A patent applies to a new structure, apparatus, or process that can produce an improved and useful result. Here we are focusing on trademarks.
A trademark is a mark used in trade. A mark can be words, symbols, designs (logos), or a combination that, when applied to the products to which they relate, distinguish those products provided by other sources, and indicate the source of origin of those products. Secondary functions of trademarks are to indicate quality and consistency, and they reflect the goodwill of the business that owns the mark.
A question often asked is whether or not a professional search should be accomplished before an application is filed to register the trademark. Unless the goods have been available widely throughout the US for several years, and no conflicts gave come to light, a full professional search definitely should be done.
If it is at the beginning of the life of a new product, it is imperative that a search be done before a lot of money has been spent promoting the goodwill of the business of that product, to say nothing of the efforts and costs involved in developing the graphic design of the mark.
If the search shows that there may be a conflict with an earlier-used, or registered (or both) mark that could create a likelihood of confusion, a change of direction at that time can save a lot of expense and aggravation. Evaluation of the search results by a highly experienced professional is an absolute must. What may be evident to a non-trademark attorney may not be at all evident when professionally evaluated.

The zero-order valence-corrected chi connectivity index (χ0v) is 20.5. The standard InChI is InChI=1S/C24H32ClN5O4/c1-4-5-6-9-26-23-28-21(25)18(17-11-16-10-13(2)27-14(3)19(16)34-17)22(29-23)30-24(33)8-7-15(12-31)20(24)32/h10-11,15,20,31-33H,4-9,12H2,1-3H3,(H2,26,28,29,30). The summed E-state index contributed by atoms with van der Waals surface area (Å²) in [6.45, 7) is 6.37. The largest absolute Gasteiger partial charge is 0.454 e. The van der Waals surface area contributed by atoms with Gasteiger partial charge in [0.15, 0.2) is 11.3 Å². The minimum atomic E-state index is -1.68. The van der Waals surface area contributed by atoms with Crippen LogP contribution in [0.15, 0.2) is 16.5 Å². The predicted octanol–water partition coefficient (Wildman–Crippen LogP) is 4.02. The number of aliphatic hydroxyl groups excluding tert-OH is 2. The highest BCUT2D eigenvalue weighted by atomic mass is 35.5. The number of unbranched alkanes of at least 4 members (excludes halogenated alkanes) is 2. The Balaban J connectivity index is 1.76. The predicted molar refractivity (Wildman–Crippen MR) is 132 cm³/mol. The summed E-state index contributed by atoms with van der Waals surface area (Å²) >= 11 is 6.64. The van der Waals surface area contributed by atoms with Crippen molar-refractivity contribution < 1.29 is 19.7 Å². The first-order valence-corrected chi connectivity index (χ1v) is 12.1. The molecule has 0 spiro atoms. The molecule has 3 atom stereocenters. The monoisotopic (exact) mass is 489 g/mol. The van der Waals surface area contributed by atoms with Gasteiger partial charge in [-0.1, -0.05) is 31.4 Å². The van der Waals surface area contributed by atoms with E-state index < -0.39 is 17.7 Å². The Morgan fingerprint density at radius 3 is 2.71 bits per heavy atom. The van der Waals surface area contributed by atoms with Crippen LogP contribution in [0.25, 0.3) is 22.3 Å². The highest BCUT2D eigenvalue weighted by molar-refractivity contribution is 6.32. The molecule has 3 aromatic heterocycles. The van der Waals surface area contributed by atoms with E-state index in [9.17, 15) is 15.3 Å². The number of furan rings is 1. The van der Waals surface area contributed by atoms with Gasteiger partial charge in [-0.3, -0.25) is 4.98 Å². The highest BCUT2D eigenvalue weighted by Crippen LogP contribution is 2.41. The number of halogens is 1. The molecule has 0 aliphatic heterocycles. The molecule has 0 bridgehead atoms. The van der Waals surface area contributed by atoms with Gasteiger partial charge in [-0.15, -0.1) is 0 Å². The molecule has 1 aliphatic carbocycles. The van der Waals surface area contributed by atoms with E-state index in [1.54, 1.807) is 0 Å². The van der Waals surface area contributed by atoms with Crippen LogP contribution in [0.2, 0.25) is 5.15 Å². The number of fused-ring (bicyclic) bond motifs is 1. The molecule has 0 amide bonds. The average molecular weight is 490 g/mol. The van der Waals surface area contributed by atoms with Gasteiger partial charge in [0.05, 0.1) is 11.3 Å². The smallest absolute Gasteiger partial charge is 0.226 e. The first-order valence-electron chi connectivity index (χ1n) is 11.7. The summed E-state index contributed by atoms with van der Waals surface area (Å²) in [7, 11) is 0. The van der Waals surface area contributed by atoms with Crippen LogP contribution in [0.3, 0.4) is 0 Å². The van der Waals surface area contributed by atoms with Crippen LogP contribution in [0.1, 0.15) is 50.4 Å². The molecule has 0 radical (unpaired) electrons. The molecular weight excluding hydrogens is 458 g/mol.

A change of a trademark after much has been spent on building and establishing goodwill in relating to the originally used mark is very expensive from a business standpoint. Then there are the direct costs for shifting all references to that product offered for sale under the new trademark.
The same considerations apply to service marks, which are applicable to restaurants, retail stores, delivery companies, or any business that provides services to others.
Since trademarks are property (Intellectual Property), they can be bought and sold, but only in conjunction with the goodwill of the business to which they relate.
Trademarks last forever, as long as they continue to be used for the specified goods/services, and renewals are timely filed. Their value increases with time and geographical expansion.
To reiterate, something as valuable as a trademark should be treated properly at the outset, and a professional search and analysis is the first step in setting those rights in place.